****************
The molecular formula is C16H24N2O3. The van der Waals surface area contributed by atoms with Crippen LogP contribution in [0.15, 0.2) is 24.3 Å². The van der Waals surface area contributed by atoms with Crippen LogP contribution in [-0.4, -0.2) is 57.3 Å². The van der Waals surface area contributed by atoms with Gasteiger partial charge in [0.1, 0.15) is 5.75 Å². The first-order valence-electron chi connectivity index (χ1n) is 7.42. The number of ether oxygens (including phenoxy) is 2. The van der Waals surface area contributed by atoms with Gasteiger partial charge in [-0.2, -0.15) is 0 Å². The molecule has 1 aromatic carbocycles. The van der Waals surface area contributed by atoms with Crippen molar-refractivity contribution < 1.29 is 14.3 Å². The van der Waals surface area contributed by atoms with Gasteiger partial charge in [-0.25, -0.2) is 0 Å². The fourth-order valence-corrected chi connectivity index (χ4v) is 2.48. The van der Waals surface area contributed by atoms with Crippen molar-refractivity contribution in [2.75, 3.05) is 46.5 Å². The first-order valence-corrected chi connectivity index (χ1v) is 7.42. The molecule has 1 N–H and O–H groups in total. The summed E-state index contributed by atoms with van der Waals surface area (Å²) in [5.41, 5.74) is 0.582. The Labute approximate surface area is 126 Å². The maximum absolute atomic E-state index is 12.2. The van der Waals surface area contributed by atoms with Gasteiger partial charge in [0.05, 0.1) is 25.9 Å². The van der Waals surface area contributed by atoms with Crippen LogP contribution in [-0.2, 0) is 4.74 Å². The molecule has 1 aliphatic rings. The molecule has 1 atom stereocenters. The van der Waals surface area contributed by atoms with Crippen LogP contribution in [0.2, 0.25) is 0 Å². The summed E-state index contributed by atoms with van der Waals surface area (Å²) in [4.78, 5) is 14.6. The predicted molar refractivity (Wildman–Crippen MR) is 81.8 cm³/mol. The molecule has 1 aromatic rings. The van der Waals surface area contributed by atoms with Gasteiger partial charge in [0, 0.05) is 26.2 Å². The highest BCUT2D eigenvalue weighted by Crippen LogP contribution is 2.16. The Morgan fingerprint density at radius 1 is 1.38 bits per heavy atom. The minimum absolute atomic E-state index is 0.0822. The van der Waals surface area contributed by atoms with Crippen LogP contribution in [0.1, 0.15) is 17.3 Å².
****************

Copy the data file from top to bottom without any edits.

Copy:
The molecular formula is C16H24N2O3. The van der Waals surface area contributed by atoms with Crippen LogP contribution in [0.15, 0.2) is 24.3 Å². The van der Waals surface area contributed by atoms with Crippen LogP contribution in [-0.4, -0.2) is 57.3 Å². The van der Waals surface area contributed by atoms with Gasteiger partial charge in [0.1, 0.15) is 5.75 Å². The first-order valence-electron chi connectivity index (χ1n) is 7.42. The number of ether oxygens (including phenoxy) is 2. The van der Waals surface area contributed by atoms with Gasteiger partial charge in [-0.2, -0.15) is 0 Å². The molecule has 1 aromatic carbocycles. The van der Waals surface area contributed by atoms with Crippen molar-refractivity contribution < 1.29 is 14.3 Å². The van der Waals surface area contributed by atoms with Gasteiger partial charge in [-0.25, -0.2) is 0 Å². The fourth-order valence-corrected chi connectivity index (χ4v) is 2.48. The van der Waals surface area contributed by atoms with Crippen molar-refractivity contribution in [2.75, 3.05) is 46.5 Å². The first-order valence-corrected chi connectivity index (χ1v) is 7.42. The molecule has 1 N–H and O–H groups in total. The summed E-state index contributed by atoms with van der Waals surface area (Å²) in [5.41, 5.74) is 0.582. The Labute approximate surface area is 126 Å². The maximum absolute atomic E-state index is 12.2. The van der Waals surface area contributed by atoms with Gasteiger partial charge in [0.05, 0.1) is 25.9 Å². The van der Waals surface area contributed by atoms with Crippen LogP contribution in [-0.2, 0) is 4.74 Å². The molecule has 1 aliphatic rings. The molecule has 1 atom stereocenters. The van der Waals surface area contributed by atoms with Crippen LogP contribution in [0.2, 0.25) is 0 Å². The summed E-state index contributed by atoms with van der Waals surface area (Å²) in [4.78, 5) is 14.6. The predicted molar refractivity (Wildman–Crippen MR) is 81.8 cm³/mol. The molecule has 1 aromatic rings. The van der Waals surface area contributed by atoms with Gasteiger partial charge in [0, 0.05) is 26.2 Å². The highest BCUT2D eigenvalue weighted by Crippen LogP contribution is 2.16. The Morgan fingerprint density at radius 1 is 1.38 bits per heavy atom. The minimum absolute atomic E-state index is 0.0822. The van der Waals surface area contributed by atoms with Crippen LogP contribution in [0.1, 0.15) is 17.3 Å².